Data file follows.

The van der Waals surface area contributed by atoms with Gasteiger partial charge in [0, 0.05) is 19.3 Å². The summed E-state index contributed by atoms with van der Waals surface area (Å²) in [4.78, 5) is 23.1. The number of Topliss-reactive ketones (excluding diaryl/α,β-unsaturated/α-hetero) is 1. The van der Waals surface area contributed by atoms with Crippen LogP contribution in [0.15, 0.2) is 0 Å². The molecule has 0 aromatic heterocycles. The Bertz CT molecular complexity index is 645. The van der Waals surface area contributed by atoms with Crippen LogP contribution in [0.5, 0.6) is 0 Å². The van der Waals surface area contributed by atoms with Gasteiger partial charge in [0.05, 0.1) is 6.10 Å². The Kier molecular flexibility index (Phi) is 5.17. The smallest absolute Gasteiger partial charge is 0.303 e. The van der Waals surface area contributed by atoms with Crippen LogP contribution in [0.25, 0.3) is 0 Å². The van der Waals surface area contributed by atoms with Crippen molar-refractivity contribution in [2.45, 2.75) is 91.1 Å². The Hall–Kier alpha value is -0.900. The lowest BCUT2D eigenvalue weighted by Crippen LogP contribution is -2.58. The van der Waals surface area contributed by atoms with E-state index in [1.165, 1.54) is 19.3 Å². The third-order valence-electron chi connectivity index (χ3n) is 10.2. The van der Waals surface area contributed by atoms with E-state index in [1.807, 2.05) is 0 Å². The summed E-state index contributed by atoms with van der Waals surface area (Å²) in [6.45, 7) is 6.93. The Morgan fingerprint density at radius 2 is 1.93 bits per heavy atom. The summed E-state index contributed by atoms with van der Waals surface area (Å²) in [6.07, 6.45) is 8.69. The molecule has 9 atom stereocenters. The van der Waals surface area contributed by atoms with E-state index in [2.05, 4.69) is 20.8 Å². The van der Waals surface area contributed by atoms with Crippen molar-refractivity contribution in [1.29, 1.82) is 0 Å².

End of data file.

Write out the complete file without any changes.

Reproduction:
The van der Waals surface area contributed by atoms with Gasteiger partial charge in [0, 0.05) is 19.3 Å². The summed E-state index contributed by atoms with van der Waals surface area (Å²) in [4.78, 5) is 23.1. The number of Topliss-reactive ketones (excluding diaryl/α,β-unsaturated/α-hetero) is 1. The van der Waals surface area contributed by atoms with Crippen LogP contribution in [0.15, 0.2) is 0 Å². The molecule has 0 aromatic heterocycles. The Bertz CT molecular complexity index is 645. The van der Waals surface area contributed by atoms with Crippen LogP contribution in [0.5, 0.6) is 0 Å². The van der Waals surface area contributed by atoms with Gasteiger partial charge in [0.05, 0.1) is 6.10 Å². The Kier molecular flexibility index (Phi) is 5.17. The smallest absolute Gasteiger partial charge is 0.303 e. The van der Waals surface area contributed by atoms with Crippen LogP contribution in [0.25, 0.3) is 0 Å². The van der Waals surface area contributed by atoms with Crippen molar-refractivity contribution in [2.45, 2.75) is 91.1 Å². The Hall–Kier alpha value is -0.900. The lowest BCUT2D eigenvalue weighted by Crippen LogP contribution is -2.58. The van der Waals surface area contributed by atoms with E-state index in [1.165, 1.54) is 19.3 Å². The third-order valence-electron chi connectivity index (χ3n) is 10.2. The van der Waals surface area contributed by atoms with E-state index in [1.807, 2.05) is 0 Å². The summed E-state index contributed by atoms with van der Waals surface area (Å²) in [6.45, 7) is 6.93. The Morgan fingerprint density at radius 2 is 1.93 bits per heavy atom. The summed E-state index contributed by atoms with van der Waals surface area (Å²) in [6.07, 6.45) is 8.69. The molecule has 9 atom stereocenters. The van der Waals surface area contributed by atoms with E-state index in [2.05, 4.69) is 20.8 Å². The van der Waals surface area contributed by atoms with Crippen molar-refractivity contribution in [1.29, 1.82) is 0 Å².